So I started my journey, I made a fake email, but I used my real Facebook account. Which  I still use to advertise my mom's units, and yes I get a lot of bots too, but as I do this I know I have to take it all with a grain of salt. Anyways back to me having a boring Saturday night. I used my above list of tips to find landlords that meet the criteria and within a few minutes, I found two exceedingly shady people. The first one we will call Betty Oops. Betty’s initial ad was up in an affordable housing group on Facebook marketplace. She advertised that she had units, bedrooms, apartments, and houses for rent. She posted no pictures or prices and just asked people to private message her. First red flag. So I messaged her. I told her I was looking for units for my friends: A single female budget $650 w/o utilities and a couple $1500 budget 2 bed/1 bath w/o utilities. Here is our correspondence. You can see how towards the end her demeanor changes and so does her grammar. The first address she sent I cross-reference with Zillow and her prices did not match up. The second listing she sent matched the pictures and price, but did not match the company advertising the apartment. Also, a friend not Betty herself messaged me on the email I sent her and also asked for WhatsApp. Betty's inability to reference the correct rent for the first unit shows she is superbly not who she says she is. Her WhatsApp calling card cemented her further into her shame. A respectable landlord should be able to call, text, and email. They should have a real phone number and real address. If they can't produce either don't bother. 

The Real Anastasia, though also not really real is next, she advertised an apartment for $750, a reasonable price, it was a 1bed/1bath with posted pictures and address. However when I looked up the address on Zillow its a whole house that was for sale, not apartments. The worst part about the Zillow ad is it's advertised as a 4-bedroom house and 5 bathrooms and only has one picture of one bathroom. Hmm seems like Anastasia is lying and so is the seller of this fancy $350,000 house which by the way needs major renovations. Besides which it's missing 4 of its 5 bathrooms.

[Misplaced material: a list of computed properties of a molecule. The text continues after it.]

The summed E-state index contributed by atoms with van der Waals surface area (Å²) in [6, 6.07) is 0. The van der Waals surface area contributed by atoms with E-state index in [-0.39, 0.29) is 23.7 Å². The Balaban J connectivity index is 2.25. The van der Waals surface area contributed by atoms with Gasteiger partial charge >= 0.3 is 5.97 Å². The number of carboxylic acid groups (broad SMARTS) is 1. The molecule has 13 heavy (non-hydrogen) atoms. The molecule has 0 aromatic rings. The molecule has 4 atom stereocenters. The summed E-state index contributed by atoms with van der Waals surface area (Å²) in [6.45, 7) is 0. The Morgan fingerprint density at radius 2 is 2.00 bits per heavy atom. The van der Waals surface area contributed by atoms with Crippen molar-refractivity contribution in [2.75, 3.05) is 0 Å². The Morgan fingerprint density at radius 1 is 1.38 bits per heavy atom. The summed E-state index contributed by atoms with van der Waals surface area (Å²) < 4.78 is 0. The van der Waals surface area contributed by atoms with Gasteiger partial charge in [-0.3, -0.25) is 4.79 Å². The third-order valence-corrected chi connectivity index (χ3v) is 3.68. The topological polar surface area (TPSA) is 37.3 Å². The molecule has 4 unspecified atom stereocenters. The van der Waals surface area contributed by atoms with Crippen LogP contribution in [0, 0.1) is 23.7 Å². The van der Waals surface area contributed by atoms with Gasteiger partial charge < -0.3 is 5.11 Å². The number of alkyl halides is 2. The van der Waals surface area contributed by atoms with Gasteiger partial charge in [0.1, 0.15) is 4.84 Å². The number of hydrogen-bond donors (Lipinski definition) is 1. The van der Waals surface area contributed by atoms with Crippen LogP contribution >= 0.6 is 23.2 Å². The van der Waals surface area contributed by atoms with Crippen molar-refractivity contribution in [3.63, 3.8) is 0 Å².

For our final round, we have Noname, Noname was like Betty, she advertised she had prime spots, but with no prices or pictures. She also took a very long time to respond to texts and even though I told her many times it was not me looking for a spot, but my imaginary friends. She still thought it was me moving in. Although those are not most certainly red flags, they do put you in the position of asking, "Is this person even reading what I wrote?"  However the following information put me off almost immediately and created a number of flags that you just can't help but wave bye to. Noname advertised she had a ready-to-move-in house for $1,295 with a security deposit of just $400, which in most cases is not a security deposit. Most private landlords or companies will ask for first and last or first, last, and security. Noname then texted me the address which I cross-referenced with Zillow. The rent matched and I was certainly surprised, however on the Zillow ad, the deposit was $2,390, which did not match either post. I also asked Noname about an application fee which she replied was $60 per adult, while the Zillow ad lists it as $35. To make matters worse, she asked to fill out an application and basically save the space by putting down $60. Which means I would of not seen the apartment or been there. I would literally be giving money to a stranger in the hopes my $60 would save me a whole house. 

As you can see there are a lot of scammers out there, and I think it will be fun to play detective and root them out. I guess my next step would be to figure out how to out them. Which is just as hard as figuring out if they are real or not. Any help would be much appreciated. I've thought about contacted people on Zillow or other sites I reference, but in general, people don't answer those unless your actually looking to rent.